I was thinking about this yesterday and I came to the conclusion (and I’m betting I’m not alone in this) after a few brief searches that I have a real bias in regards to the “fantastical”. And I think that bias stems from familiarity.

Part of the amazement people have with dinosaurs stems from the fact that a lot of them were quite large. Many people (and I’ve been guilty of this misconception myself) get the impression that at some point (or even various points) the world was filled with animals far larger than anything we have today. In fact, a lot of people think that the vast majority of prehistoric animals were larger than anything we have today (which simply is not the case), mostly because of a few very popular and more well-known specimens (T-Rex, stegosaurus, Triceratops, brachiosaurus to name a few). What few take the time to consider is that not only do these animals not represent the size of the majority of other animals from those times, but in many cases those particular animals didn’t even exist <i>at the same time</i>. Still, we tend to think that animals in the past were larger, more fantastic than anything around today.


Here is a pic of the (likely) largest animal that has ever existed on this planet. Unless you actually get a chance to see one up close in the wild, particularly with something nearby for scale, you really can’t appreciate just how unbelievably large this animal is. It. Is. ENORMOUS. Here’s how it compares (at least based on an artist’s rendition) to some other “fantastical” animals:


Now one can debate about how accurate the artist got some of the sizes I suppose or whether the current research and inferences to actual size are accurate, but that isn’t all that relevant to the point. Even if some of the other animals are off by significant percentages, the Blue Whale still dwarfs every other specimen.

The point is, we DO live in an amazing time of fantastical creatures. And I hope we can learn not to take that for granted.

Phylogenetics. Huh! What is it good for? Absolutely nothing.

I do think this site needs a thread to discuss phylogenetics and whatever the creationist alternative might be. Let’s start with this quote from Sal Cordova:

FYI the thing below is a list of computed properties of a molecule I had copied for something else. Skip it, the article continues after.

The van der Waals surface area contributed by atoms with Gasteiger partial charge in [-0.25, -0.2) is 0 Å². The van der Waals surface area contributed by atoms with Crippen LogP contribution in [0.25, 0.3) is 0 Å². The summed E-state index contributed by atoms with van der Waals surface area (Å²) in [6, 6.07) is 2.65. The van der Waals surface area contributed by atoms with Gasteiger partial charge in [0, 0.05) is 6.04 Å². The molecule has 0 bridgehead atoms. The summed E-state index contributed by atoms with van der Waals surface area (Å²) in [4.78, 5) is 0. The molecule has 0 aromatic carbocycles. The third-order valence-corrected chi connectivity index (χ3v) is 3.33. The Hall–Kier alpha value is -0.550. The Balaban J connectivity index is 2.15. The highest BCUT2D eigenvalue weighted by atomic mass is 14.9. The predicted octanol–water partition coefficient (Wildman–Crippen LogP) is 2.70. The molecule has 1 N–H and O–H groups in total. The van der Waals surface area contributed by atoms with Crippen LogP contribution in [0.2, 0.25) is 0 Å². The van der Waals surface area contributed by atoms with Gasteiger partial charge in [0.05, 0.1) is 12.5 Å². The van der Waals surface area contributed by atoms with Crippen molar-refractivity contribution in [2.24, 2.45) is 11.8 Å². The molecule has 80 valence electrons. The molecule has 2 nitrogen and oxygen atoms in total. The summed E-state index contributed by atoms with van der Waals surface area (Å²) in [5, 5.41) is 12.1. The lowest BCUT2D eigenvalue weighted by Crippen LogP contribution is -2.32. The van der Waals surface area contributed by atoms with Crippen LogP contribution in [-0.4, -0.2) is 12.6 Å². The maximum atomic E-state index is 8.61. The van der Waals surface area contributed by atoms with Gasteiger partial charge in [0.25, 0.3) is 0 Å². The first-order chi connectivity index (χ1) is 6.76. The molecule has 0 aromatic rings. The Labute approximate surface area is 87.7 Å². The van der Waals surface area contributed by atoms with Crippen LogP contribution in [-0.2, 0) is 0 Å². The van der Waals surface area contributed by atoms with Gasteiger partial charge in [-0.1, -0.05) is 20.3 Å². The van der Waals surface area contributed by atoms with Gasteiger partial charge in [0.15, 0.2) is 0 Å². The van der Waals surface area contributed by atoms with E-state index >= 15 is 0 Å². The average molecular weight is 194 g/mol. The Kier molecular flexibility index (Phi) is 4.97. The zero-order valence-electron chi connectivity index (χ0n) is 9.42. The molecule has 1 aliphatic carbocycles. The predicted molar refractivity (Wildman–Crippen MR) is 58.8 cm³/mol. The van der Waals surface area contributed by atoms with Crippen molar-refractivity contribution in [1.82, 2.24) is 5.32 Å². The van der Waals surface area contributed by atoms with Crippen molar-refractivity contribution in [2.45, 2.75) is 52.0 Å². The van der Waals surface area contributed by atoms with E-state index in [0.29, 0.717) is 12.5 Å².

stcordova: Insisting on the truth of naturalism in the disguise of evolutionary theory could impede scientific progress in the medical sciences if the whims of some evolutionary biologists like Dan Graur are realized. The National Science Foundation (NSF) has invested 170 million dollars in unresolvable evolutionary phylogenies of little or no utility to medical science.ii To date, no therapies based on the 170 million dollar phylogeny project have come to market. By way of contrast, with the help of research like ENCODE, epigenetic therapies are already being delivered to patients with more such therapies in the pipeline. Therefore, a gambler’s epistemology that seeks to maximize reward in the face of uncertainty would seem a superior approach versus blind insistence on impractical naturalism.

This short paragraph raises a number of questions, a few of which seem like topics for discussion.

1. Assuming for the sake of argument that investing in phylogenetics doesn’t help medical science, why should we ignore other benefits? Is basic knowledge useless unless it contributes directly to human health? Should NSF be concerned only with medical sciences, and if so, shouldn’t it be folded into NIH?

2. Phylogenetics actually does have practical applications, even in medical research. Feel free to discuss that. Me, I’m into knowledge, regardless.

3. What is “unresolvable” intended to mean here? NSF grants, the AToL program in particular, have produced great amounts of phylogenetic resolution. My project, Early Bird, for example. Is it all somehow bogus? How much phylogeny is there, anyway, and how would a creationist tell where it begins and ends?

4. And a minor point: Where does this figure of $170 million come from? Is it the total amount awarded by the NSF Assembling the Tree of Life program from beginning to end? Or does it also count various other programs that have funded systematics research? I find it hard to pull any aggregate info from the NSF web site.